Ketamine to become Class B drug, say ministers
Ketamine, the horse tranquiliser used as a party drug, is to be upgraded to a Class B banned substance.
Crime Prevention Minister Norman Baker said he hoped to send a message that the drug was harmful.
Ketamine will be reclassified from Class C to B in the face of mounting evidence over its physical and psychological dangers.
Evidence has emerged of users as young as 20 having their bladders removed due to heavy consumption of the drug.
Reclassification will mean the maximum penalty for unlawful possession of ketamine will increase from two to five years in jail, while the maximum penalty for trafficking offences will continue to be 14 years imprisonment.
But speaking at a drug treatment centre in west London, Mr Baker said: "I'm not sure in the very long term that the present system is a perfect one for drug control.
"What I do think is in the short term there's a message that needs to be sent on ketamine. In terms of where we're going in 20 or 30 years time, in terms of the optimum method of minimising drug use then I'm not sure.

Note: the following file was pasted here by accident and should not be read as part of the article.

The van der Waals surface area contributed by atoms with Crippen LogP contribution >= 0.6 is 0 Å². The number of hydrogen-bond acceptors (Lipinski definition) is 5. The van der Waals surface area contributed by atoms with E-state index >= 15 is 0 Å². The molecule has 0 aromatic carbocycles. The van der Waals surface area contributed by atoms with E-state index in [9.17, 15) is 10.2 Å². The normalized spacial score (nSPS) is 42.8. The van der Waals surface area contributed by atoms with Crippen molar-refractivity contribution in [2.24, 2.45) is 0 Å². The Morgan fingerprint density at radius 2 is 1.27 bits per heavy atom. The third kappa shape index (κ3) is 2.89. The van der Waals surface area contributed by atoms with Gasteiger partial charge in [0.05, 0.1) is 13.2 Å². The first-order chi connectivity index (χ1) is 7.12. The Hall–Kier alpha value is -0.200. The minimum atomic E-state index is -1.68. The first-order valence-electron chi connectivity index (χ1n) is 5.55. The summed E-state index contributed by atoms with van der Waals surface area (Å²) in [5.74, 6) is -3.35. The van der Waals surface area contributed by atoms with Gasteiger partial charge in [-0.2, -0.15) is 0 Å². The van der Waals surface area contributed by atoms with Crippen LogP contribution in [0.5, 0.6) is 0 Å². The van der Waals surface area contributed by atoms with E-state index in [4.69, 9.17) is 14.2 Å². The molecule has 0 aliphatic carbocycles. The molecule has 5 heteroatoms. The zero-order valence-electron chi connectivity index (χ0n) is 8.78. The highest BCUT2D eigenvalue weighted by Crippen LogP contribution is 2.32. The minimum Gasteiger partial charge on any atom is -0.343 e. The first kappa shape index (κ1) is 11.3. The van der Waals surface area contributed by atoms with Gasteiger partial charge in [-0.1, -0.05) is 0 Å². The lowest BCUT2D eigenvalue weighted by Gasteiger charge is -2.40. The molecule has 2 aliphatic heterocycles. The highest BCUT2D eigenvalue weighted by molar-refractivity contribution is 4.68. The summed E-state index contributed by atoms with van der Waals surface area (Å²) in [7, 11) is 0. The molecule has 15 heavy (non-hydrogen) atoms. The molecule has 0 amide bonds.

"It certainly after all hasn't stopped drug use by classification. But what it does do is send a message to those who are interested.
"You have to assume some drug users actually care about their bodies, therefore saying to them this is more dangerous than that, what they will take into account and what they will actually do."
The confirmation that it would be upgraded came after the Advisory Council on the Misuse of Drugs, the government's advisory body, said new evidence had shown frequent ketamine use could cause "severe and disabling" bladder damage.
Home Office figures released last summer indicated that in the previous year about 120,000 people aged 16-59 in England and Wales had taken ketamine.